Beijing will unequivocally demonstrate that China owns Hong Kong. The implications for capital are severe. If Beijing controls Hong Kong, then the capital of those who believed they escaped the purview of Chinese financial regulators is fair game. Legally, there is no way to have squirreled enough money out of China to purchase a Hong Kong property. My childhood bedroom would be a multi-million dollar apartment were it situated in Hong Kong.
He who sells first, sells best. The Chinese will dump Hong Kong assets (i.e. property). The question is what to do with the HKD they have received. The first step is to convert HKD into USD. It is believed that the HKD is backed 1:1 with USD at the Hong Kong Monetary Authority (HKMA). We will find out the truth in that. If the HKMA has been cheating, the peg could fall under intense selling of HKD for USD.
The HKMA decreed the HKD can trade between 7.75 to 7.85 vs. the USD. My outrageous prediction for 2017 is that the HKD peg falls, and it trades materially weaker. A rush for the exits by Chinese asset holders will precipitate the fall of the peg. Then Beijing will make the political decision to weaken HKD aggressively to match where CNY is trading.
Last year, I falsely predicted that the PBOC would aggressively devalue CNY over the lunar new year. At the beginning of 2016, China’s “official” FX reserves stood near $4 trillion. This year, they stand at $3 trillion. The pace of outflows accelerated in 2016, and the pace of new financial regulations aimed at closing gaping capital account loopholes also intensified.
China must act swiftly before too much Yuan escapes. Another year of loophole whack-a-mole cannot happen. It is do or die time for Beijing if they want to avert a financial meltdown. Trapping CNY in the country to help fund a roll-over of the vast amount of corporate and local government debt is essential.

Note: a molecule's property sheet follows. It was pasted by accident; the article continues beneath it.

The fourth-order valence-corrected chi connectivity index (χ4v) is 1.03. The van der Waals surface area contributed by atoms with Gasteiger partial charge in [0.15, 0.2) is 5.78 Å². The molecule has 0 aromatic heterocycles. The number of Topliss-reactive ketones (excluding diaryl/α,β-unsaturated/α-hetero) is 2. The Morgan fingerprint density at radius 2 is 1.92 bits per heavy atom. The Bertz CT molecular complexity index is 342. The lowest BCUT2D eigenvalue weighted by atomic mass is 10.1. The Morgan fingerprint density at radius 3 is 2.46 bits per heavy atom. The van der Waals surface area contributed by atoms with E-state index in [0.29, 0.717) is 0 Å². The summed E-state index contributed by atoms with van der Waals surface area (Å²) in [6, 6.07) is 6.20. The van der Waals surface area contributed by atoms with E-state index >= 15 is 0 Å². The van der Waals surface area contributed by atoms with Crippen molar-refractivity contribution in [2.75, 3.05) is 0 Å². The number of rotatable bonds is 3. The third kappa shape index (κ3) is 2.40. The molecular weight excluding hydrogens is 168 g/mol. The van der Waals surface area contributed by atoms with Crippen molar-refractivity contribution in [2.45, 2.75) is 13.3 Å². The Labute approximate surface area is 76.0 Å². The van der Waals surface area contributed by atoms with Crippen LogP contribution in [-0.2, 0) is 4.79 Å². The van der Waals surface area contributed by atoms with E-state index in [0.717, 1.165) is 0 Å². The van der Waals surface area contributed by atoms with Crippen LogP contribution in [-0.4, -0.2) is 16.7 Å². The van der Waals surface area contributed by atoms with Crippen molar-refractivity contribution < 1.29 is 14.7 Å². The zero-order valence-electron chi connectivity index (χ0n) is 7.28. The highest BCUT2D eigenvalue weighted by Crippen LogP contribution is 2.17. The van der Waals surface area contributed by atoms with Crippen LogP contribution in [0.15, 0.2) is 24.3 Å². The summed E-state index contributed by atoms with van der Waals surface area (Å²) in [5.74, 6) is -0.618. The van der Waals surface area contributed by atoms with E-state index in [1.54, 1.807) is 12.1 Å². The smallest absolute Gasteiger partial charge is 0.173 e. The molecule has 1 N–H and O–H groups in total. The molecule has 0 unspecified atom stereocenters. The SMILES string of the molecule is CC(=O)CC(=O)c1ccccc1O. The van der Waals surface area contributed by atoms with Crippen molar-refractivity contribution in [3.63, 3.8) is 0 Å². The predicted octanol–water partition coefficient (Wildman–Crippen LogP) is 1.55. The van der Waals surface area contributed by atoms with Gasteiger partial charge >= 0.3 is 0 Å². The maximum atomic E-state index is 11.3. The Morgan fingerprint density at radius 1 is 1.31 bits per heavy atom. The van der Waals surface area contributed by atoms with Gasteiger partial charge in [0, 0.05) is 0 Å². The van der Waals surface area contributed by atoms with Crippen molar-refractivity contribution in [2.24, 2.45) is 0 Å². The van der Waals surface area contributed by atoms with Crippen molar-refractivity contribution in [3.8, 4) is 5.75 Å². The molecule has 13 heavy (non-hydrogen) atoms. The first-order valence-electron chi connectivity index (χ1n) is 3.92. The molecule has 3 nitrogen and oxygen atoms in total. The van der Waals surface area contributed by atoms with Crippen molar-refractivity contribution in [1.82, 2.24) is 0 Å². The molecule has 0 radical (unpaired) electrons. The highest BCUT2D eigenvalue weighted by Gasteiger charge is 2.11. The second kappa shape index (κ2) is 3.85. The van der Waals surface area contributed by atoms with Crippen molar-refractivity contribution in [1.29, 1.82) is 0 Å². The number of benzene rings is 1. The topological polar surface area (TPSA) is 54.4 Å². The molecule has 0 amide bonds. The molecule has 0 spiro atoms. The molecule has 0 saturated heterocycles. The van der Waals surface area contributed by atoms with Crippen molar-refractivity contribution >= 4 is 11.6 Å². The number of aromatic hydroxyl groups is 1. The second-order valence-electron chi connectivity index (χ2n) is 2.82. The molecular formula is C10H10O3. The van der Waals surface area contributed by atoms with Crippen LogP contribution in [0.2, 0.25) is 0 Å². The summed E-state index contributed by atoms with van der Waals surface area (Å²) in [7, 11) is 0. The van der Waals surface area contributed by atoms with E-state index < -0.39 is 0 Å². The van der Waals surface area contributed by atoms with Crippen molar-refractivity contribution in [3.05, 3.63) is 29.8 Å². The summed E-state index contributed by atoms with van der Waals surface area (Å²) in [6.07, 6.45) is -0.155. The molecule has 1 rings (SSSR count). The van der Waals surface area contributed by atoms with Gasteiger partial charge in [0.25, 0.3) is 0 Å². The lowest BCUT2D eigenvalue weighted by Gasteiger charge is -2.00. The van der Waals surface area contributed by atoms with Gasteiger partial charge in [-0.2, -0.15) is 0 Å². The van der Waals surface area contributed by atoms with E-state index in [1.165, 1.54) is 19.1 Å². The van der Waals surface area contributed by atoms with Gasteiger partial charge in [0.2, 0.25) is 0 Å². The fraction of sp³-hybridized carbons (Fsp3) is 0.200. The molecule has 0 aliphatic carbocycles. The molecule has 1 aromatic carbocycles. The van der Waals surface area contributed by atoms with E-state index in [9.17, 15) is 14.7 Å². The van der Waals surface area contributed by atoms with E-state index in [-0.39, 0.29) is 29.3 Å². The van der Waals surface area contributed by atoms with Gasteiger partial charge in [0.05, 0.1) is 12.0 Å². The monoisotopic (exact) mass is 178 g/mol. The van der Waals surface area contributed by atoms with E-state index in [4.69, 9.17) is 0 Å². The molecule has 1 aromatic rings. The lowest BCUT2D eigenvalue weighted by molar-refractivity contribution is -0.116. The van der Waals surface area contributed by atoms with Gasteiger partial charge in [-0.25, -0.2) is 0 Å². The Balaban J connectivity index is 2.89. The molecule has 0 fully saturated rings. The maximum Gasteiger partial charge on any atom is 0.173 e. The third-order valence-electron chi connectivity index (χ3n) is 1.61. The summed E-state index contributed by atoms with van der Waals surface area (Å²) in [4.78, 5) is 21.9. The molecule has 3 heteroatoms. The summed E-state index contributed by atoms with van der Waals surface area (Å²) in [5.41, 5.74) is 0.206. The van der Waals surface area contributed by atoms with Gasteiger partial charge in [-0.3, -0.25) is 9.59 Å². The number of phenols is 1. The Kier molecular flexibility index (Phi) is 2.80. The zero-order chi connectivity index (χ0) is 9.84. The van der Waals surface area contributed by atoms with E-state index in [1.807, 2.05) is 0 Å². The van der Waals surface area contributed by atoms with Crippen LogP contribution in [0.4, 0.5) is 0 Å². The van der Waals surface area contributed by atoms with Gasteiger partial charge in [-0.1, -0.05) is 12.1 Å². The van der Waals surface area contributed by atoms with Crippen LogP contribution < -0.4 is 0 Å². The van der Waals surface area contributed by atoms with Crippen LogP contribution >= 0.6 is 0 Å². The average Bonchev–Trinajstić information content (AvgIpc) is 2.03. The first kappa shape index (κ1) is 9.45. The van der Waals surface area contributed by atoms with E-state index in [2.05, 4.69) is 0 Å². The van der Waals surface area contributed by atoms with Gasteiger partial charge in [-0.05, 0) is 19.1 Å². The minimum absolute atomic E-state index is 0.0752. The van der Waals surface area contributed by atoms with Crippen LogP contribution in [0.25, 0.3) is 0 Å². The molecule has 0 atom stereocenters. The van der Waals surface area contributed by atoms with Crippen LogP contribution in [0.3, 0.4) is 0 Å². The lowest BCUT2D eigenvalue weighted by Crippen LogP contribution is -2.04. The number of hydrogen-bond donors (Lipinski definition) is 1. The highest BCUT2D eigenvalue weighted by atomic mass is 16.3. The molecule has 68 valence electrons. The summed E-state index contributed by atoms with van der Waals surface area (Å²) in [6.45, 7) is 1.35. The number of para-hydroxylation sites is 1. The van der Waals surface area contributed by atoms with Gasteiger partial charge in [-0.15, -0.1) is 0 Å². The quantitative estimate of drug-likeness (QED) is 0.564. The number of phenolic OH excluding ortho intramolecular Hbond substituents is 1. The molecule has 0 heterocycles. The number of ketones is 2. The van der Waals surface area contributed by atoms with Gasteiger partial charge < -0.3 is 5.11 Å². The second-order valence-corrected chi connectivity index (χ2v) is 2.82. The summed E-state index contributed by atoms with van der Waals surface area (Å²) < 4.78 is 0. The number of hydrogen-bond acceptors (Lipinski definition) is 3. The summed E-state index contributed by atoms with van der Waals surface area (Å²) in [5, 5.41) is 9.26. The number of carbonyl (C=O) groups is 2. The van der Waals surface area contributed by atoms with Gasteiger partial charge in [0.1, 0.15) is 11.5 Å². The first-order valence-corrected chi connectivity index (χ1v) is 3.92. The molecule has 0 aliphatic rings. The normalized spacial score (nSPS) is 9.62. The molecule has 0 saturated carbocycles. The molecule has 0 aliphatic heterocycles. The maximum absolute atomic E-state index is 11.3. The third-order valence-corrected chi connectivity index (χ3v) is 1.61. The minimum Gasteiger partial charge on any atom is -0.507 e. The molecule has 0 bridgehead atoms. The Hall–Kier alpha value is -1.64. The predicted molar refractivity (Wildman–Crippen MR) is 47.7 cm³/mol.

Over the next twelve months, savers will find holes in the enforcement of the FX quota regulations. Most likely they will bribe national banks’ local office managers to allow them to skirt the rules. China is huge, and Beijing’s control nationally is always touch and go.
Banks are closed from January 27th to February 2nd. A large one-off devaluation to USDCNY 9.00 would solve the problem. During the 1990s China faced a similar problem. Credit was overextended and 40% of Chinese banks’ loan books were non-performing (NPL). [The Diplomat] Analysts believe similar NPL ratios for Chinese banks exist today. A 30% devaluation would provide suitable breathing room for the PBOC to print enough CNY to paper over the problem.
The best case for China is to become the 21st century Japan. Japan avoided an outright financial collapse for almost 30 years by financially repressing savers with low interest rates. For China, this road starts with an aggressive devaluation.
During times of financial panic, many alternative assets gain value. Bitcoin’s market cap is only $16 billion. Only a small portion of CNY will be able to find a home in Bitcoin. Even if the price grew 10x from current levels, Bitcoin would still not be able to absorb the sheer volume of CNY looking for a safe haven.
As Bitcoin nears all-time-high’s in CNY terms, desperate savers will investigate just what Bitcoin is. Many 2013 bubble bag holders will rekindle their love of Bitcoin and other digital assets.
Chinese savers aren’t stupid. The events around the globe have proven that central bankers will lie and lie, until the moment of truth arrives. Overnight Chinese households will see their wealth greatly diminished. The race is on to find a door out of China.
Those who previously found refuge in Hong Kong will need a new place to store their USD. It will flow into gold, shares of western blue-chip companies, and alternative assets like Bitcoin.